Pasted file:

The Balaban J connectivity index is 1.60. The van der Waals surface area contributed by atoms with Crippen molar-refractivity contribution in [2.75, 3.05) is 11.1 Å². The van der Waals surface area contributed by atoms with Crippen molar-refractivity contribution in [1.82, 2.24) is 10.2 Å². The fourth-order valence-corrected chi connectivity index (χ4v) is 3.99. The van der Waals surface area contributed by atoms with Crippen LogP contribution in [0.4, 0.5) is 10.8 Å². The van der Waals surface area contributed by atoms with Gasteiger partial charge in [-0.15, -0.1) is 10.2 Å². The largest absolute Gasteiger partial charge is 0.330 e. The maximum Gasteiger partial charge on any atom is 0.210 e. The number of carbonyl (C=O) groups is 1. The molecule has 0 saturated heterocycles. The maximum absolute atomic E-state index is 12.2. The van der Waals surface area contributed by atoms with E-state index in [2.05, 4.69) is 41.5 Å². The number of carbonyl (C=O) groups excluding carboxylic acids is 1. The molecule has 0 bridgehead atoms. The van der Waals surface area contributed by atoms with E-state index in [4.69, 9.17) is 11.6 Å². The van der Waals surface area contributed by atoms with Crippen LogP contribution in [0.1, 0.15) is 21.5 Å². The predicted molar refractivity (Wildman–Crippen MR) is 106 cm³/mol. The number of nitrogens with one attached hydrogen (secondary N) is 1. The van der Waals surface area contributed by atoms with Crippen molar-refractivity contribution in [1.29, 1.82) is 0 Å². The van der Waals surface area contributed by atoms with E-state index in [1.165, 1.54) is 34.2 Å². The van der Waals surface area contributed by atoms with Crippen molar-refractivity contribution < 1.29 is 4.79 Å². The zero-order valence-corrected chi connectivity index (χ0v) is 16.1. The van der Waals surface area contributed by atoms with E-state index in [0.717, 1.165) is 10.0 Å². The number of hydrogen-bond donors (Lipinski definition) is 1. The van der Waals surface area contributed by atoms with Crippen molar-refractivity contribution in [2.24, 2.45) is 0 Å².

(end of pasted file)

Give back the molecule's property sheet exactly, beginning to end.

The Balaban J connectivity index is 1.60. The van der Waals surface area contributed by atoms with Crippen molar-refractivity contribution in [2.75, 3.05) is 11.1 Å². The van der Waals surface area contributed by atoms with Crippen molar-refractivity contribution in [1.82, 2.24) is 10.2 Å². The fourth-order valence-corrected chi connectivity index (χ4v) is 3.99. The van der Waals surface area contributed by atoms with Crippen LogP contribution in [0.4, 0.5) is 10.8 Å². The van der Waals surface area contributed by atoms with Gasteiger partial charge in [-0.15, -0.1) is 10.2 Å². The largest absolute Gasteiger partial charge is 0.330 e. The maximum Gasteiger partial charge on any atom is 0.210 e. The number of carbonyl (C=O) groups is 1. The molecule has 0 saturated heterocycles. The maximum absolute atomic E-state index is 12.2. The van der Waals surface area contributed by atoms with E-state index in [2.05, 4.69) is 41.5 Å². The number of carbonyl (C=O) groups excluding carboxylic acids is 1. The molecule has 0 bridgehead atoms. The van der Waals surface area contributed by atoms with E-state index in [4.69, 9.17) is 11.6 Å². The van der Waals surface area contributed by atoms with Crippen LogP contribution in [0.1, 0.15) is 21.5 Å². The predicted molar refractivity (Wildman–Crippen MR) is 106 cm³/mol. The number of nitrogens with one attached hydrogen (secondary N) is 1. The van der Waals surface area contributed by atoms with Crippen molar-refractivity contribution in [1.29, 1.82) is 0 Å². The van der Waals surface area contributed by atoms with E-state index in [1.165, 1.54) is 34.2 Å². The van der Waals surface area contributed by atoms with Crippen molar-refractivity contribution < 1.29 is 4.79 Å². The zero-order valence-corrected chi connectivity index (χ0v) is 16.1. The van der Waals surface area contributed by atoms with E-state index in [0.717, 1.165) is 10.0 Å². The number of hydrogen-bond donors (Lipinski definition) is 1. The van der Waals surface area contributed by atoms with Crippen molar-refractivity contribution in [2.24, 2.45) is 0 Å².